Kevin Saftner said he can’t fix complaints about noise at his iconic music venue if he doesn’t know who is making them.
I can say without question that my favorite kitchen tool is a big cast-iron skillet, unmarked but for the "8" near the handle, that was old when I got it some 30 years ago. You can cook just about anything in it. It's a bit crusty, even rusty on the outside. But the inside is as smooth as black marble and more nonstick than modern nonstick pans.
The Seattle-area mother-daughter team of Sharon Kramis and Julie Kramis Hearne are women after my own heart. They were the authors in 2004 of "The Cast Iron Skillet Cookbook," which was subtitled, "Recipes for the Best Pan in Your Kitchen."
I didn't catch up with them until a couple of years ago, when they came out with "Cast Iron Skillet: Big Flavors: 90 Recipes for the Best Pan in Your Kitchen."
And this month, they've come out with a second edition of their original book (that sold more than 80,000 copies), which has 95 good recipes, from savory mains to desserts to surprises such as the Pecan Sticky Buns beautifully depicted on the cover. The publisher, Sasquatch, says the book "has been updated with more vegetable recipes for today's healthier diets and all-new color photography."
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NO-FAIL BEEF STEW
“The key to successful beef stew is to make the beef melt-in-your-mouth tender,” write Sharon Kramis and Julie Kramis Hearne. “You first need to brown it well, which a cast-iron pan does perfectly. When the stew is simmering, you don’t want to add excess moisture by allowing condensation to form on the lid. To prevent this, wrap the lid in a dish towel (the corners should be on top of the lid) before placing it tightly on the skillet.”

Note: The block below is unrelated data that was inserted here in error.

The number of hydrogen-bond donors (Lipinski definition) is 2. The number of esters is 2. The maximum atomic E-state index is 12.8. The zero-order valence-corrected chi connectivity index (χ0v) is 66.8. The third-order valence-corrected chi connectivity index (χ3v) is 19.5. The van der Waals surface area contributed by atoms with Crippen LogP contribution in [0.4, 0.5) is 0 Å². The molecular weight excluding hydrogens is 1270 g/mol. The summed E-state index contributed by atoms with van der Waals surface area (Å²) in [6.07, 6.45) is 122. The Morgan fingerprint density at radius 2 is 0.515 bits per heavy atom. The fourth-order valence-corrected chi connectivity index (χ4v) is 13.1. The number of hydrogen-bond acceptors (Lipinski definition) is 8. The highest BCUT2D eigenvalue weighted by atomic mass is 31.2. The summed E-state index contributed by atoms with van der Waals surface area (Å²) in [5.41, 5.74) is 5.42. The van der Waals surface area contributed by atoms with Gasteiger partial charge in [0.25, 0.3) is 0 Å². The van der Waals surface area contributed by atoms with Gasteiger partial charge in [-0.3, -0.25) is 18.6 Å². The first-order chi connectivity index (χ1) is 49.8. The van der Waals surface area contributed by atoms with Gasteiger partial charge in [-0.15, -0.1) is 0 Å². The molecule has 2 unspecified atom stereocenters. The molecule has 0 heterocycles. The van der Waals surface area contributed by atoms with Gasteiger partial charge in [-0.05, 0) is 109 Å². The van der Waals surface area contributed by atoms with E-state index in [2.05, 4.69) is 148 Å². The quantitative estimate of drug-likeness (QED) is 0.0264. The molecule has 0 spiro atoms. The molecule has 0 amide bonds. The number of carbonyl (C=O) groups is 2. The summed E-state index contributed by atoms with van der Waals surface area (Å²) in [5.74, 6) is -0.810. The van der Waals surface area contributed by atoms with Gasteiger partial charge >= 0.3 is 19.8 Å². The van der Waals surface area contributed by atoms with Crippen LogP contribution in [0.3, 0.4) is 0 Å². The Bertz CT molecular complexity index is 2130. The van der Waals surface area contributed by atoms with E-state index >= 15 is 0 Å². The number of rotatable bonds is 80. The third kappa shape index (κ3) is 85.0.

They suggest serving this stew over polenta or mashed potatoes; we enjoyed a halved recipe over the latter. Or 6-year-old didn’t like the olives, but we thought they added a nice touch of flavor and texture.
2 pounds beef stew meat
1⁄2 teaspoon salt
1⁄4 teaspoon freshly ground black pepper
4 to 5 tablespoons extra-virgin olive oil, divided
8 ounces white or cremini mushrooms, cleaned, stems trimmed and
1 yellow onion, diced
2 stalks celery, halved lengthwise and sliced
2 large carrots, peeled and cut diagonally into 2-inch-thick slices
2 cloves garlic, minced
1 teaspoon fresh thyme leaves or 1⁄2 teaspoon dried thyme
2 14.5-ounce cans crushed tomatoes with their juice [the authors like Muir Glen-brand fire-roasted crushed tomatoes and suggest if you can’t find those, just add 1⁄2 teaspoon paprika to regular crushed tomatoes or chopped tomatoes]
1 cup full-bodied red wine (such as Cabernet
1½ cups water
2 bay leaves
1 tablespoon Worcestershire sauce
1⁄4 to 1⁄2 cup pitted or unpitted green olives
3 tablespoons fresh chopped parsley for garnish
Season the meat with the salt and pepper. Heat 1 tablespoon of the olive oil in a deep 12-inch cast-iron skillet or Dutch oven over medium-high heat. Working in 3 or 4 batches, add the beef to the pan and cook, browning on all sides, for about 5 minutes. Transfer the browned beef to a plate, add another tablespoon of olive oil to the pan, and add the next batch of beef. You need to work quickly between batches so that the meat bits in the pan don’t blacken. Repeat with the remaining batches.
Reduce heat to medium and add 1 tablespoon olive oil to the pan. Add the mushrooms, onions, celery, carrots, garlic and thyme. Cook, stirring occasionally, for 5 minutes. Return the beef to the pan and stir in the tomatoes and their liquid, wine, water and bay leaves. Bring to a light boil, and then reduce the heat to low. Cover (as per the headnotes above) and simmer for 1 hour.